- Movie Review:
- Ben Chance, Sam Fleischner
Max lives in Brooklyn. He enjoys playing soccer, skateboarding, and drinking with his friends at local bars. Last summer he and his girlfriend, Willow, won a free cruise to Jamaica but two days before the trip she dumps him cold.
Wah Do Dem (2009), Jamaican patois for “what’s wrong with them,” is a 2009 film by directors Ben Chance and Sam Fleischner that chronicles the misfortunes of a naive Brooklyn musician named Max, played by Sean Bones. Max is all set to start out on a Caribbean cruise with his girlfriend (cameo by singer/songwriter Norah Jones) when she decides to informally break up with him, two days before they leave. He meets with his friends later to discuss the break-up only to find that they didn’t like his girlfriend in the first place. Still, he has an extra ticket and wants one of his friends to go along with him only to be jilted again, so he decides he’ll just try to enjoy the cruise on his own.
It’s depressing to watch as Max wanders about the cruise ship, and eats by himself. He’s out of place surrounded by the much older vacationers and one seemingly seedy stalker advances, causing Max to retreat into his cabin where he pretty much remains until the boat docks in the Jamaican port. While on shore, Max immediately decides to take a road less traveled in an effort to get away from the touristy aspect of the island and become exposed to the real Jamaica. Unfortunately for Max, his luck with women and frustratingly flaky friendships seem to have followed him to the island. Being culturally isolated only serves to increase Max’s misfortunes; he is robbed of his clothes, bag, and shoes and misses one bus too many. Although these painful events wreak emotional havoc for Max, his journey truly begins to take on a more philosophical aspect than he ever could have imagined.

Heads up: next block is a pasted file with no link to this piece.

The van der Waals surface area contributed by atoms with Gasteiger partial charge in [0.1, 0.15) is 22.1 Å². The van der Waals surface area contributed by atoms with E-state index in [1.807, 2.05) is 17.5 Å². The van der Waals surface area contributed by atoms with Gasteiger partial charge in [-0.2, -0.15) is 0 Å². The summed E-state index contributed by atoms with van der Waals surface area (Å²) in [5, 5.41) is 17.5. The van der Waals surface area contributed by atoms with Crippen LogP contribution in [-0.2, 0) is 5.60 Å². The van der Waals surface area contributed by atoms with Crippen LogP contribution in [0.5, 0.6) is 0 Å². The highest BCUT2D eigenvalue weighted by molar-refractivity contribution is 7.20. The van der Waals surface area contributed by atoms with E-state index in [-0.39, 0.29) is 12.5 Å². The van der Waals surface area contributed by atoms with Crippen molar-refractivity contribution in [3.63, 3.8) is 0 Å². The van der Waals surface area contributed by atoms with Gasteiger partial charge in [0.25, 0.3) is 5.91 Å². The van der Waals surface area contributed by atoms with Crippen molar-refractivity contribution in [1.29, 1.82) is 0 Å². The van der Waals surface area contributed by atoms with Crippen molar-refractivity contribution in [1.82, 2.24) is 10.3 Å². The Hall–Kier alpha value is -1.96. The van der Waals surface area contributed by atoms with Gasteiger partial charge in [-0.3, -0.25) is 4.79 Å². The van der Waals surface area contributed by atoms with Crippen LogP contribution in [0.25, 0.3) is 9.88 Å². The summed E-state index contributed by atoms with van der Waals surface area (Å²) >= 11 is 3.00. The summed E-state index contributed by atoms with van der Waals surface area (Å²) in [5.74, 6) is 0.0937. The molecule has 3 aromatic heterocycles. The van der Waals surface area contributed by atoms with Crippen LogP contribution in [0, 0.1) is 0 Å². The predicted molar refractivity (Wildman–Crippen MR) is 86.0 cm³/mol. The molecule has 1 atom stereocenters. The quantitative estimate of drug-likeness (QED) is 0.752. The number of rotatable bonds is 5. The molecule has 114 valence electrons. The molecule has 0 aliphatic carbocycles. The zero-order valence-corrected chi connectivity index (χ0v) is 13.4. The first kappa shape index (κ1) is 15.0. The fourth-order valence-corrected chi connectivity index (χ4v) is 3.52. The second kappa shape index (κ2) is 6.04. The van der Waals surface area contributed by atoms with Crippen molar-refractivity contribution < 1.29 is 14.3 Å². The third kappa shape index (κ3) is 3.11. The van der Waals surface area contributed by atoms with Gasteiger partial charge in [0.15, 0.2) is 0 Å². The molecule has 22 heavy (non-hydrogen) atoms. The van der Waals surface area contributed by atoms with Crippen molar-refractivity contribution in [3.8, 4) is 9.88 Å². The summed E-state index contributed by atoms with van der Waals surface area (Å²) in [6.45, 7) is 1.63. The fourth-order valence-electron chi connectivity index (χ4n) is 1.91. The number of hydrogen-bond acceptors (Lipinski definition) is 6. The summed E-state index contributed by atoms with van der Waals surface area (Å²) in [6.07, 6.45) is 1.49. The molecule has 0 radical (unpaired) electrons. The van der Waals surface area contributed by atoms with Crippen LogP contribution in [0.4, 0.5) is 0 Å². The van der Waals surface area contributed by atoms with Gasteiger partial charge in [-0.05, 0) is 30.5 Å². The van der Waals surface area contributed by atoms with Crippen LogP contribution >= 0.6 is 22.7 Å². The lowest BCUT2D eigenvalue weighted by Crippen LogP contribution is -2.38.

Max’s misadventures aren’t what really make Wah Do Dem entertaining and worth watching. The film fantastically depicts the culturally rich aspects of Jamaica, the cities, the music, and most importantly, the good people of Jamaica. I truly admire that the directors took this offbeat approach to the film. Visually beautiful, it’s also easy to admire the “reggae-infused odyssey”–the music plays a tremendous supporting role here.
Los Angeles Film Festival (Winner Juror’s award), BFI London Film Festival, Vancouver Film Festival, Spokane International Film Festival (Winner, best picture), New Zealand Film Festival and The Reggae Film Festival in Jamaica.
- editor rating3
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